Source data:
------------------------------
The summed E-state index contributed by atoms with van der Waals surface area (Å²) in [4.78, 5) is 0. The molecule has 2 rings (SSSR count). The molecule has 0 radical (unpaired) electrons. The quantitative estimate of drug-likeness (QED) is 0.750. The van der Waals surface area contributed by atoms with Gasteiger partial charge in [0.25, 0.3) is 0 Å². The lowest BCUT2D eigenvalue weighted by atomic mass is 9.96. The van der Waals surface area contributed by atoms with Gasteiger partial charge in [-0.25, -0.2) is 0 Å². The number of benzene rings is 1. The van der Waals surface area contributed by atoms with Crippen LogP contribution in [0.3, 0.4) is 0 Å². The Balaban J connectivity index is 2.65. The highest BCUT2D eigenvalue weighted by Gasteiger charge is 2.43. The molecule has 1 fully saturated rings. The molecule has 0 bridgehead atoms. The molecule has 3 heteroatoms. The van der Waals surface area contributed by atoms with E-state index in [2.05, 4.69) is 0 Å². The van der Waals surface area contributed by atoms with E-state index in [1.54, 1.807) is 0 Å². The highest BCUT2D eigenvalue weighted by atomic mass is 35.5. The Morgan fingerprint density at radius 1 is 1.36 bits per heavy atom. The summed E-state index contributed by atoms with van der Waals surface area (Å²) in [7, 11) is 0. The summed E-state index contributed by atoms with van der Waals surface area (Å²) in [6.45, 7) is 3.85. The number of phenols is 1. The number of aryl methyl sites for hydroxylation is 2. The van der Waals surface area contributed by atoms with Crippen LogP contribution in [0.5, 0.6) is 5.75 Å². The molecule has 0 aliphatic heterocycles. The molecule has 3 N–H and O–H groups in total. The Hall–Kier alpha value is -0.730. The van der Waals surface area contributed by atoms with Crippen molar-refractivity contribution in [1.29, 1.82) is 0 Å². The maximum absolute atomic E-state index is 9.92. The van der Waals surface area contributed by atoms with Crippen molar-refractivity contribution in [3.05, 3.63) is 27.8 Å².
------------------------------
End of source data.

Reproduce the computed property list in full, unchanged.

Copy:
The summed E-state index contributed by atoms with van der Waals surface area (Å²) in [4.78, 5) is 0. The molecule has 2 rings (SSSR count). The molecule has 0 radical (unpaired) electrons. The quantitative estimate of drug-likeness (QED) is 0.750. The van der Waals surface area contributed by atoms with Gasteiger partial charge in [0.25, 0.3) is 0 Å². The lowest BCUT2D eigenvalue weighted by atomic mass is 9.96. The van der Waals surface area contributed by atoms with Gasteiger partial charge in [-0.25, -0.2) is 0 Å². The number of benzene rings is 1. The van der Waals surface area contributed by atoms with Crippen LogP contribution in [0.3, 0.4) is 0 Å². The Balaban J connectivity index is 2.65. The highest BCUT2D eigenvalue weighted by Gasteiger charge is 2.43. The molecule has 1 fully saturated rings. The molecule has 0 bridgehead atoms. The molecule has 3 heteroatoms. The van der Waals surface area contributed by atoms with E-state index in [2.05, 4.69) is 0 Å². The van der Waals surface area contributed by atoms with E-state index in [1.54, 1.807) is 0 Å². The highest BCUT2D eigenvalue weighted by atomic mass is 35.5. The Morgan fingerprint density at radius 1 is 1.36 bits per heavy atom. The summed E-state index contributed by atoms with van der Waals surface area (Å²) in [7, 11) is 0. The summed E-state index contributed by atoms with van der Waals surface area (Å²) in [6.45, 7) is 3.85. The number of phenols is 1. The number of aryl methyl sites for hydroxylation is 2. The van der Waals surface area contributed by atoms with Crippen LogP contribution in [0.5, 0.6) is 5.75 Å². The molecule has 0 aliphatic heterocycles. The molecule has 3 N–H and O–H groups in total. The Hall–Kier alpha value is -0.730. The van der Waals surface area contributed by atoms with Crippen molar-refractivity contribution in [1.29, 1.82) is 0 Å². The maximum absolute atomic E-state index is 9.92. The van der Waals surface area contributed by atoms with Crippen molar-refractivity contribution in [3.05, 3.63) is 27.8 Å².